December 2, 2022

Benefits of Being a Small Company

The best small companies look for ways to offer good benefits.

Mike Vogel | 8/1/2009

Human resources manager Lisa Samuels (standing) says Air-Transport IT Services employees get 10 days of vacation a year in their first year and 12 paid holidays a year. [Photo: Jeffrey Camp]

Airline and airport information technology company Air-Transport IT Services in Orlando (No. 24 Small) matches each employee’s 401(k) contributions dollar-for-dollar up to 5% of pay. It gives employees no-cost disability and life insurance coverage, 10 days of vacation the first year and 12 paid holidays a year, which earns a “wow” from new hires, says human resources manager Lisa Samuels. CEO Betros Wakim believes “we have to take care of our employees and they’ll take care of our customers,” Samuels says. Davidson Realty (No. 2 Small), a real estate development, brokerage and property management company in St. Augustine, pays the full premium cost of health insurance for its 15 full-time workers and half the cost for their families under two healthcare coverage options.

How good the benefits are at small companies depends a lot on the boss.
Workers at small employers can suffer when it comes to benefits. Workplaces with fewer than 50 employees at a location are exempt from the federal Family and Medical Leave Act. Healthcare costs are onerous for everyone, but companies with fewer than 50 employees lack the scale to get lower premiums and also can’t command customized medical plans. Many of the Best Companies in the small company category, however, are committed to a strong benefits package.

Air-Transport solves the scale problem in medical insurance by partnering with ADP Total Source, an employee leasing company with which Air-Transport co-employs its 60 workers. “We get really good rates,” Samuels says. Employees who opt for a high-deductible plan get their coverage at no cost other than meeting the deductible — generally $1,500. Those who opt for a more traditional plan have 78% of the premium cost covered by the company.

Of all benefits, companies are under the most stress over providing medical insurance. Healthcare went up 12% for Davidson Realty last year to $9,000 a month, says Vaughn. Last year, it increased the percentage of family coverage employees pay to half.
Expect more insurance price hikes. “We continue to see double-digit cost increases across the board,” says Ramona Fiumara, vice president of operations for Seitlin Benefits, a Miami-based insurance and advisory firm.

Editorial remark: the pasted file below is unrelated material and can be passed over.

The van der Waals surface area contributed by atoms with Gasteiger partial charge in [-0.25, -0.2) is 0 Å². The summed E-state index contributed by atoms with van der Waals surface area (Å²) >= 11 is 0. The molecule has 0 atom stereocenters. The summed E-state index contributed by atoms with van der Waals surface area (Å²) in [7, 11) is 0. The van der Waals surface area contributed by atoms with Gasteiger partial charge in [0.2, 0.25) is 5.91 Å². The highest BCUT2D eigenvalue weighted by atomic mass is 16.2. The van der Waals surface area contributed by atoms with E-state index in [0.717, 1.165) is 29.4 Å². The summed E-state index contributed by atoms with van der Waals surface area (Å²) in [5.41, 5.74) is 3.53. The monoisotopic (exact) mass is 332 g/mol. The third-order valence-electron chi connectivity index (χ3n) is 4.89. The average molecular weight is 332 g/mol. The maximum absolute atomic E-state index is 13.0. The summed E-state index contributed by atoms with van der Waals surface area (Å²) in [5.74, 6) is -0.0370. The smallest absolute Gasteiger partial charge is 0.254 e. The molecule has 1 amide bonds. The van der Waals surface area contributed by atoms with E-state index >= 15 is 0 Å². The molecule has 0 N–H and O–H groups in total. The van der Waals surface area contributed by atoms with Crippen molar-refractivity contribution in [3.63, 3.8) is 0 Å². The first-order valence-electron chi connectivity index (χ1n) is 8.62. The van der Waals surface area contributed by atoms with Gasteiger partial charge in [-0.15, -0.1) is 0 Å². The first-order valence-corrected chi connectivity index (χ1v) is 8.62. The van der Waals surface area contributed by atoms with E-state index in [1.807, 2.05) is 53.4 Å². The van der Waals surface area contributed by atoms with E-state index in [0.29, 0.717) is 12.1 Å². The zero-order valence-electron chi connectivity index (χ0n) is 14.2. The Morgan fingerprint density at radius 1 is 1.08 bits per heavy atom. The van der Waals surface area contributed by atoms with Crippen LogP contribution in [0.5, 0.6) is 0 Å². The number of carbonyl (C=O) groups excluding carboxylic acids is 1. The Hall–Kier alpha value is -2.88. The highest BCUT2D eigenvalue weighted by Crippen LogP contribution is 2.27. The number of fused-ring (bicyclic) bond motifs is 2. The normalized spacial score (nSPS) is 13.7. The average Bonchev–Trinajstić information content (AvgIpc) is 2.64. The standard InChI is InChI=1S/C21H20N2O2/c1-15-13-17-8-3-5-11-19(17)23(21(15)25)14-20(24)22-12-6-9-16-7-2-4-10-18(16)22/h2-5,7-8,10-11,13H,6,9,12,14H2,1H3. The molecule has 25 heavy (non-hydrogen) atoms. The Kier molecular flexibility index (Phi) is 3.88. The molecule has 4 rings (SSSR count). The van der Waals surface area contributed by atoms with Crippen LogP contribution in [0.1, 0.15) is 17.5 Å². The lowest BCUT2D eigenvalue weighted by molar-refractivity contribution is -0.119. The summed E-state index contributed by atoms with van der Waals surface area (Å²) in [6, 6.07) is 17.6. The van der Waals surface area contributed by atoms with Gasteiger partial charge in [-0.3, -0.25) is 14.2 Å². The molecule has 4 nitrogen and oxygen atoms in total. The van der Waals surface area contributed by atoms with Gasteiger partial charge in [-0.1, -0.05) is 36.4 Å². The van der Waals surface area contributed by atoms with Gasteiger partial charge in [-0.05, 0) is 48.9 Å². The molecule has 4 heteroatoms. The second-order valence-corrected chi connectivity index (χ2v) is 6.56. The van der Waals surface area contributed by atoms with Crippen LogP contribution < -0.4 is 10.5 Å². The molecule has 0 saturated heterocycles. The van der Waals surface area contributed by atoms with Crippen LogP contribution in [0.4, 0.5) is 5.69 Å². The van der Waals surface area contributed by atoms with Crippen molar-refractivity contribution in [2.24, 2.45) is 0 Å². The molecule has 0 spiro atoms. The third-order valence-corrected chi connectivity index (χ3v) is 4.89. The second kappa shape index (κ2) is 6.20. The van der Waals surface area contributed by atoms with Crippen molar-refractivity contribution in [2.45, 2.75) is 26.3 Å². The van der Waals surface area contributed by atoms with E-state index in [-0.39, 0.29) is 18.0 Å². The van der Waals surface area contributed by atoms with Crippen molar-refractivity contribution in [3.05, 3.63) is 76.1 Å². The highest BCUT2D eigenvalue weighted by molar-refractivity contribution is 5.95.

Rising costs force companies to rethink their benefits strategies. Fiumara says that because healthcare is the top benefit employees want, companies aren’t dropping it. But to cover it, companies are scaling back disability, life insurance or other benefits. They also are shifting more of the medical insurance cost to workers. Charging employees more creates a problem, however. If the higher cost leads enough employees to drop coverage, the insurance company can demand to re-rate coverage. That’s so the insurer doesn’t wind up covering only sick people. “It’s definitely happening more often now with the way the economy is,” Fiumara says.
Davidson Realty hasn’t found out about what will happen in the next cycle with insurance costs. “Don’t want to think about it,” Vaughn says.

Notary Public Underwriters
(No. 4 Small)

Tallahassee-based Notary Public Underwriters is a small company with big benefits, including a 5% 401(k) match, annual profit-sharing and 100% coverage of employees’ health insurance. President Debbie Taylor also has a discretionary fund to hand out generous cash bonuses to employees, a travel budget to take employees and guests on all-expense-paid weekenders and old-fashioned Christmas bonuses for all. How does such a small company, with 30 full-time employees, pull it off? Good cash flow, no debt and generous owners. The hands-off owners, Jack Diestelhorst and Debbie Solomon, “believe in giving back generously to employees — they figure as long as we’re successful, it’s the employees who made it happen,” says Taylor. “They’re smart with money, and they’re not greedy. They don’t take money out of the business to buy airplanes. They give it back.”

Benefit Advisors
(No. 17 Small)

Benefit Advisors, a 16-employee Ocala company, pays 100% for employee health, vision, dental and short- and long-term disability, as well as a 2% IRA contribution whether or not the employee contributes. “We do it because that’s what we do as a company,” says Donna Healy-Strickland, human resources director for the company, which provides group health insurance and HR management to other companies.


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